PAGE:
Those who denounce the dynamics of power in African development – the preeminence of echelon a priori, almost immovable — they avoid falling into Manichean traps. It is not a question of stigmatizing the Westerner with the sanctuary of ignorant arrogance. Nor does it take for granted that local people always act inspired by contextual wisdom and good faith. “It would be a mistake to assume that projects led by entities from the South are always going to be better. It will depend on the country, on who is in charge, on many factors ”, points out Marleen Mekker, professor of Inclusive Development at the African Studies Center from the University of Leiden in the Netherlands.
Mekker is aware that his claim may sound “controversial.” But for her it is essential to maintain a fair view, case by case, “in the debates on decolonization.” He subscribes to the maxim “African solutions for African problems”, to which it is “difficult to oppose, although knowing that this is a pillar that admits nuances, in recognition of the continent’s diversity.” And he gives as an example a program on birth control that was tried, without success, in Niger. “The country’s elites rejected it for geopolitical reasons: the more population, the more negotiating force, the more aid.”
“The large international organizations”, he explains, take the “bulk” of the cake under the “classical justification of their greater operational capacity”, says Carlos Oya, professor of Political Economy of Development at the University of London.
When the recipients of funds are NGOs, the Western dominance is overwhelming. From the School of Oriental and African Studies from the University of London, Carlos Oya, professor of Political Economy of Development, understands that the bias is not so much geographic but size. “The large international organizations”, he explains, take the “bulk” of the cake under the “classical justification of their greater operational capacity.” In addition, the aid is guarded by cumbersome guardians. Sentinels dressed in the costume of fairness. “Generating grant applications takes time and money, access to information, a lot of paperwork. And a good network of contacts, which among African NGOs tends to be, in general, very limited, ”says Oya.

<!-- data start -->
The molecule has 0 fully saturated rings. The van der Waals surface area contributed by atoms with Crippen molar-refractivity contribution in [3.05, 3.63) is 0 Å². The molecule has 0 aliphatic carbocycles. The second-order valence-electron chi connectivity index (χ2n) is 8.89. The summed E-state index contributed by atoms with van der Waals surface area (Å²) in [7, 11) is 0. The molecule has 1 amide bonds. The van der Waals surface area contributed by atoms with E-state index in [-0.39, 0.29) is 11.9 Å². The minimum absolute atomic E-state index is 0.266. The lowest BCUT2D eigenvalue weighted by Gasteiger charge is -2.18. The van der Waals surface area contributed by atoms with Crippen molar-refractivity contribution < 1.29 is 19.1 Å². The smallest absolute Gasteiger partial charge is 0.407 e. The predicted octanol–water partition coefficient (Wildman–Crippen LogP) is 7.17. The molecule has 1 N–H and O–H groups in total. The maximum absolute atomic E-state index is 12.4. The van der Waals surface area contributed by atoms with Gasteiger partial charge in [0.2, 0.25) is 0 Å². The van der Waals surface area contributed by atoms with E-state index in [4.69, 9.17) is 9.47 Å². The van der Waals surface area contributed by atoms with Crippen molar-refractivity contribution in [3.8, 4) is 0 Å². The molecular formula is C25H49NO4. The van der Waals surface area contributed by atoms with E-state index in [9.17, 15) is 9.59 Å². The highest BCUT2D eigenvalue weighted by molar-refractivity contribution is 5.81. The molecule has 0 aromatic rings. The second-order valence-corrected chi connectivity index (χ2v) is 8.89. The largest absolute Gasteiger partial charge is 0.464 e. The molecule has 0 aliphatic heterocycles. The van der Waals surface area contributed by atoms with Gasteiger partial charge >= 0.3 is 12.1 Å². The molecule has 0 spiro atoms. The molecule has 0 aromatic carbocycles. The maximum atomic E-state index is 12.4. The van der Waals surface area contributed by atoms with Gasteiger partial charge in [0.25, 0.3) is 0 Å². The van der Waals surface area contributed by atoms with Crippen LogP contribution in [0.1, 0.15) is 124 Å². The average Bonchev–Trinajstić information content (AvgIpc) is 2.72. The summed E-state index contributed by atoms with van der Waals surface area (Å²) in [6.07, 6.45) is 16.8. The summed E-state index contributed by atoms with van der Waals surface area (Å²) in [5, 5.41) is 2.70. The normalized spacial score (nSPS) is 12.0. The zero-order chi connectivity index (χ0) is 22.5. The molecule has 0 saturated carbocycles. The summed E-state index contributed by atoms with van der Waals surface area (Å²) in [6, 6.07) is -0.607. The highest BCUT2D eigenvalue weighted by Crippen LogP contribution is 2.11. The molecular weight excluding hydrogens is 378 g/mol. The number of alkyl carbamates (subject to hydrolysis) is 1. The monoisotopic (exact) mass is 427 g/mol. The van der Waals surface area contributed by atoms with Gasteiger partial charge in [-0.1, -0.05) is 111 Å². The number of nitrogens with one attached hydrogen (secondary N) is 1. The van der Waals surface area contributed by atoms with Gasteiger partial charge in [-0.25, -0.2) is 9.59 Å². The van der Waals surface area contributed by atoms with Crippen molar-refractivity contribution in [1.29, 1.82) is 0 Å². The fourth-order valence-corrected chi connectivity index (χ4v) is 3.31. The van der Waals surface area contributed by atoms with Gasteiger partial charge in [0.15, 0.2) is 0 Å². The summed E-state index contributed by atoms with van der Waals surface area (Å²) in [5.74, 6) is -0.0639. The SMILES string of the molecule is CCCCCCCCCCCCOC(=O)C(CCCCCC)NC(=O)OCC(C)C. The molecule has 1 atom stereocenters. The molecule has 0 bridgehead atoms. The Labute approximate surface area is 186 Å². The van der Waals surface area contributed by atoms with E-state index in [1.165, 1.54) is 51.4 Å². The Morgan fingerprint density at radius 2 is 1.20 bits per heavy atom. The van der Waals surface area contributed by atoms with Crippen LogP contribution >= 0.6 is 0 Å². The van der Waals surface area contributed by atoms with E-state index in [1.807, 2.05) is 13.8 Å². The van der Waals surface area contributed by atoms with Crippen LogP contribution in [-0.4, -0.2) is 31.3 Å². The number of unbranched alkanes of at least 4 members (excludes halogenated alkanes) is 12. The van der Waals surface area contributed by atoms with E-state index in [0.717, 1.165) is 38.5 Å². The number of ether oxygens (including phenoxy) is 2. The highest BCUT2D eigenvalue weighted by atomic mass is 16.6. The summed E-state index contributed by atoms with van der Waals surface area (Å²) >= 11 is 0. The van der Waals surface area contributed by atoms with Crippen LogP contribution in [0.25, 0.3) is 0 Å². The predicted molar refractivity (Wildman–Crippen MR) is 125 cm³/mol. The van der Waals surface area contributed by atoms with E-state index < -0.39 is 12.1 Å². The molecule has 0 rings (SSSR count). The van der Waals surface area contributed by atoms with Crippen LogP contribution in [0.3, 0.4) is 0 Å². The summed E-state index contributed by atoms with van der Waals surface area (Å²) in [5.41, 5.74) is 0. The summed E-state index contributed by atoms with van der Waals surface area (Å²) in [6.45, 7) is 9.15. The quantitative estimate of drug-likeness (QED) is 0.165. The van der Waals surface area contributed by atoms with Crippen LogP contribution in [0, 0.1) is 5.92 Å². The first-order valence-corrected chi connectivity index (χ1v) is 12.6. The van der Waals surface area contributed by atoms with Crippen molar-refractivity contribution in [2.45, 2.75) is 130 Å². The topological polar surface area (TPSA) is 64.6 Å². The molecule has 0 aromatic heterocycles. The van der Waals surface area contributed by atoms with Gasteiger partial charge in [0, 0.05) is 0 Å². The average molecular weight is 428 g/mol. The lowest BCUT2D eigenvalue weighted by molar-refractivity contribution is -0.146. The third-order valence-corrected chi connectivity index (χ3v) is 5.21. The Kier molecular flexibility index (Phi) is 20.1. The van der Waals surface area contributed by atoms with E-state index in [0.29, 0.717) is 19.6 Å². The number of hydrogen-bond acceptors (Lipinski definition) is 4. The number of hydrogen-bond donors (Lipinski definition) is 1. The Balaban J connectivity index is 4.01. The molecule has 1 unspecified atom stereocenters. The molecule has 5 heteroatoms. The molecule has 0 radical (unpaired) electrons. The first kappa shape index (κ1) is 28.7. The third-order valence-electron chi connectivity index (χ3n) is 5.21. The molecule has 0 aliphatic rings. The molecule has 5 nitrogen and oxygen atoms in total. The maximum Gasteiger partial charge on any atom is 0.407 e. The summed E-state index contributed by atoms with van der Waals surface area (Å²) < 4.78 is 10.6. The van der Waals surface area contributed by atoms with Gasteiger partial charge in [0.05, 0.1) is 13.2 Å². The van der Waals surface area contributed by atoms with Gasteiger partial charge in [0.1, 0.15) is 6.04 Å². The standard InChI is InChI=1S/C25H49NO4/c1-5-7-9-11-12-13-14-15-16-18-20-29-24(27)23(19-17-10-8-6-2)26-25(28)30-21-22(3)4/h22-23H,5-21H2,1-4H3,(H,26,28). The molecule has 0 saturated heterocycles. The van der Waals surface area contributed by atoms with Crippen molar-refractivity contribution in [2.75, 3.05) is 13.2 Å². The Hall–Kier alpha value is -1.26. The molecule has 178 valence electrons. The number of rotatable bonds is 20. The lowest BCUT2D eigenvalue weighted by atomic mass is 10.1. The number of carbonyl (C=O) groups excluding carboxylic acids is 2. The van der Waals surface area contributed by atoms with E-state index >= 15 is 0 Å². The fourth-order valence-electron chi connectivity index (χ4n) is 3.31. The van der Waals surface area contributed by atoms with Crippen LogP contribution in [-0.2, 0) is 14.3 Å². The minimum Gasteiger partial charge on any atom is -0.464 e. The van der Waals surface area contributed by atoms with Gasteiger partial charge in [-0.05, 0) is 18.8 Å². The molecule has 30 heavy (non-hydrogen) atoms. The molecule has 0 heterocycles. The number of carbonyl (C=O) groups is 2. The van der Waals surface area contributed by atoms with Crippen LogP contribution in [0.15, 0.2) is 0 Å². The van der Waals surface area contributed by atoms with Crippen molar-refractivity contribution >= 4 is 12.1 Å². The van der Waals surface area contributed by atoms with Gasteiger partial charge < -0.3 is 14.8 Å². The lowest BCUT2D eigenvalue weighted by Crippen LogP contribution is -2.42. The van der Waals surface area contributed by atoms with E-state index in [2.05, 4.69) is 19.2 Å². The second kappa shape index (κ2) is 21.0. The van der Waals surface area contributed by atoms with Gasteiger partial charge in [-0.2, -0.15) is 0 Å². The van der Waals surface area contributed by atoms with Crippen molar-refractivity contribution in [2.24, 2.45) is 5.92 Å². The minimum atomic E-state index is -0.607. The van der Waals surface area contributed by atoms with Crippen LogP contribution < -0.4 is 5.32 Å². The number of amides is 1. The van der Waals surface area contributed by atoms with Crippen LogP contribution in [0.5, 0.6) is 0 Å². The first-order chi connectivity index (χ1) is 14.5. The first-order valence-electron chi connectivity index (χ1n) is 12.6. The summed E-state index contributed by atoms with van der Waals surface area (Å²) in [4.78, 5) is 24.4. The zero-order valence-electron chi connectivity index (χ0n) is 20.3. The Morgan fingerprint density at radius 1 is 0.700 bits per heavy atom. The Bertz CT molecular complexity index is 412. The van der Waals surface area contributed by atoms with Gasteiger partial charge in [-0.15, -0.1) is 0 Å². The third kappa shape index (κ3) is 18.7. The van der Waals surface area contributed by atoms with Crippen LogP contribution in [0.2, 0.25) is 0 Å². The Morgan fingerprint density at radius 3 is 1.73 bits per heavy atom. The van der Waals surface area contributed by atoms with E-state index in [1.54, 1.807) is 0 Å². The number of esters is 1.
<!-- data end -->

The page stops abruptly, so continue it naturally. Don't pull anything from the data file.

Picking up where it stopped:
The Madrid researcher wonders why donors do not “simplify their conditions”. Free from so much bureaucratic labyrinth, money could flow without intermediaries into African hands, thus boosting purely local development trends. “They don’t do it for due diligence reasons [precauciones que se toman antes de asignar partidas], due to their own bureaucratic culture … I do not believe that there is a conscious or active discrimination ”.
No time to investigate
Mekker detects other reasons that hinder access to financing from African entities. Or that increase the advantage of those that come from the Global North. Reasons in which language reflects cultural patterns, a way of thinking. “Applicants have to speak the same language as donors, sell their idea, select the right words,” he says. Beyond formalities, knowing how to move in the game of expectations seems key to being chosen. More and more African organizations demonstrate that they know their rules. Founder and CEO of Tanzanian Children’s Fund, Peter Leon Mmassy frequently travels to the US to raise aid for his NGO, which provides shelter, food, health and education for orphaned children.
Aware of so many impediments, a growing list of donors prioritize institutions and entities based in Africa. It is already common practice among the governments of Scandinavian countries. And the International Development Research Center, dependent on the Government of Canada, stipulates that researchers based in Africa must lead their projects. IDRC acts with a strong conviction: only rigorous analysis and intellectual awakening driven from within can make a firm foothold towards progress.